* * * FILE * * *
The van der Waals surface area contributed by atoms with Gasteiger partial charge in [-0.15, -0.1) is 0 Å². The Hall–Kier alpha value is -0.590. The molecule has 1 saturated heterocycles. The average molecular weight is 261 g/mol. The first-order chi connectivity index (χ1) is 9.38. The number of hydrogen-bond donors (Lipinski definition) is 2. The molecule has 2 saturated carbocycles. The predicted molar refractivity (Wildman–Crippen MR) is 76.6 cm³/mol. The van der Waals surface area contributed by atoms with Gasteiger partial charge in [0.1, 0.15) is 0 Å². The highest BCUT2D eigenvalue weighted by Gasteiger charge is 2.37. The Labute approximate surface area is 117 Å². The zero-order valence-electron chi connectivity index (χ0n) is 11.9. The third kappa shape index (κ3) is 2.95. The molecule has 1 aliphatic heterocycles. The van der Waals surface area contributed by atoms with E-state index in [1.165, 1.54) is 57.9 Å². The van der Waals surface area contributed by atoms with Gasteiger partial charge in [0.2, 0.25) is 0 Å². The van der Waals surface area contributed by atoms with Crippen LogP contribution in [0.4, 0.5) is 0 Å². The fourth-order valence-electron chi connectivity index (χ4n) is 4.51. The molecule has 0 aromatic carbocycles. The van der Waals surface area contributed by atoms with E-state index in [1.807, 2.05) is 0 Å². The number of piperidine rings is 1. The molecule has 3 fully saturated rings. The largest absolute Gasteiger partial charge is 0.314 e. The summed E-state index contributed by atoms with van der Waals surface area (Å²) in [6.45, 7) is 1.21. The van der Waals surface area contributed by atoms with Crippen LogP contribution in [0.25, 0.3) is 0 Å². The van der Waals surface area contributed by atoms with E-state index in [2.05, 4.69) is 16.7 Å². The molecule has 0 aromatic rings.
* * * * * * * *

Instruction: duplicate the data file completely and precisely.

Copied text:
The van der Waals surface area contributed by atoms with Gasteiger partial charge in [-0.15, -0.1) is 0 Å². The Hall–Kier alpha value is -0.590. The molecule has 1 saturated heterocycles. The average molecular weight is 261 g/mol. The first-order chi connectivity index (χ1) is 9.38. The number of hydrogen-bond donors (Lipinski definition) is 2. The molecule has 2 saturated carbocycles. The predicted molar refractivity (Wildman–Crippen MR) is 76.6 cm³/mol. The van der Waals surface area contributed by atoms with Gasteiger partial charge in [0.1, 0.15) is 0 Å². The highest BCUT2D eigenvalue weighted by Gasteiger charge is 2.37. The Labute approximate surface area is 117 Å². The zero-order valence-electron chi connectivity index (χ0n) is 11.9. The third kappa shape index (κ3) is 2.95. The molecule has 1 aliphatic heterocycles. The van der Waals surface area contributed by atoms with E-state index in [1.165, 1.54) is 57.9 Å². The van der Waals surface area contributed by atoms with Gasteiger partial charge in [0.2, 0.25) is 0 Å². The van der Waals surface area contributed by atoms with Crippen LogP contribution in [0.4, 0.5) is 0 Å². The fourth-order valence-electron chi connectivity index (χ4n) is 4.51. The molecule has 0 aromatic carbocycles. The van der Waals surface area contributed by atoms with E-state index in [1.807, 2.05) is 0 Å². The number of piperidine rings is 1. The molecule has 3 fully saturated rings. The largest absolute Gasteiger partial charge is 0.314 e. The summed E-state index contributed by atoms with van der Waals surface area (Å²) in [6.45, 7) is 1.21. The van der Waals surface area contributed by atoms with Crippen LogP contribution in [0.25, 0.3) is 0 Å². The van der Waals surface area contributed by atoms with E-state index in [2.05, 4.69) is 16.7 Å². The molecule has 0 aromatic rings.